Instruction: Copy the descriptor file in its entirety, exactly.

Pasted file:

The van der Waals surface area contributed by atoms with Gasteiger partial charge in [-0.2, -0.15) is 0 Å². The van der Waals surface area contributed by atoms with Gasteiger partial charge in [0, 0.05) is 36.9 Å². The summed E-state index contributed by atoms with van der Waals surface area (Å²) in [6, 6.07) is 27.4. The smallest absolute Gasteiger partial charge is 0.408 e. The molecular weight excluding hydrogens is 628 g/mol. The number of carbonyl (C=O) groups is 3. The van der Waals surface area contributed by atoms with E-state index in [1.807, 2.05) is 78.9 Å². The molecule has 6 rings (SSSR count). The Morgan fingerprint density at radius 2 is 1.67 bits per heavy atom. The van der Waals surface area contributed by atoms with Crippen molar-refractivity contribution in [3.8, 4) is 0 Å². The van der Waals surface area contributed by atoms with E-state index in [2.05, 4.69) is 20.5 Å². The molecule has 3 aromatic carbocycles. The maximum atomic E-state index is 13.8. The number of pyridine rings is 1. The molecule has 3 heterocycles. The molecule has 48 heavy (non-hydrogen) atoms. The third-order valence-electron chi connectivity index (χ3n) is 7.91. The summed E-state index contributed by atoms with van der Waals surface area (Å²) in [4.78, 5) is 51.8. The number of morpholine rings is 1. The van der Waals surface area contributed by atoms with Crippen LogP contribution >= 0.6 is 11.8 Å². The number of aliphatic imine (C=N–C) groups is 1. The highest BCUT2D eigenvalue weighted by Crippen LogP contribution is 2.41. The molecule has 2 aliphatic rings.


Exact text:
The van der Waals surface area contributed by atoms with Gasteiger partial charge in [-0.2, -0.15) is 0 Å². The van der Waals surface area contributed by atoms with Gasteiger partial charge in [0, 0.05) is 36.9 Å². The summed E-state index contributed by atoms with van der Waals surface area (Å²) in [6, 6.07) is 27.4. The smallest absolute Gasteiger partial charge is 0.408 e. The molecular weight excluding hydrogens is 628 g/mol. The number of carbonyl (C=O) groups is 3. The van der Waals surface area contributed by atoms with E-state index in [1.807, 2.05) is 78.9 Å². The molecule has 6 rings (SSSR count). The Morgan fingerprint density at radius 2 is 1.67 bits per heavy atom. The van der Waals surface area contributed by atoms with Crippen molar-refractivity contribution in [3.8, 4) is 0 Å². The van der Waals surface area contributed by atoms with E-state index in [2.05, 4.69) is 20.5 Å². The molecule has 3 aromatic carbocycles. The maximum atomic E-state index is 13.8. The number of pyridine rings is 1. The molecule has 3 heterocycles. The molecule has 48 heavy (non-hydrogen) atoms. The third-order valence-electron chi connectivity index (χ3n) is 7.91. The summed E-state index contributed by atoms with van der Waals surface area (Å²) in [4.78, 5) is 51.8. The number of morpholine rings is 1. The van der Waals surface area contributed by atoms with Crippen LogP contribution >= 0.6 is 11.8 Å². The number of aliphatic imine (C=N–C) groups is 1. The highest BCUT2D eigenvalue weighted by Crippen LogP contribution is 2.41. The molecule has 2 aliphatic rings.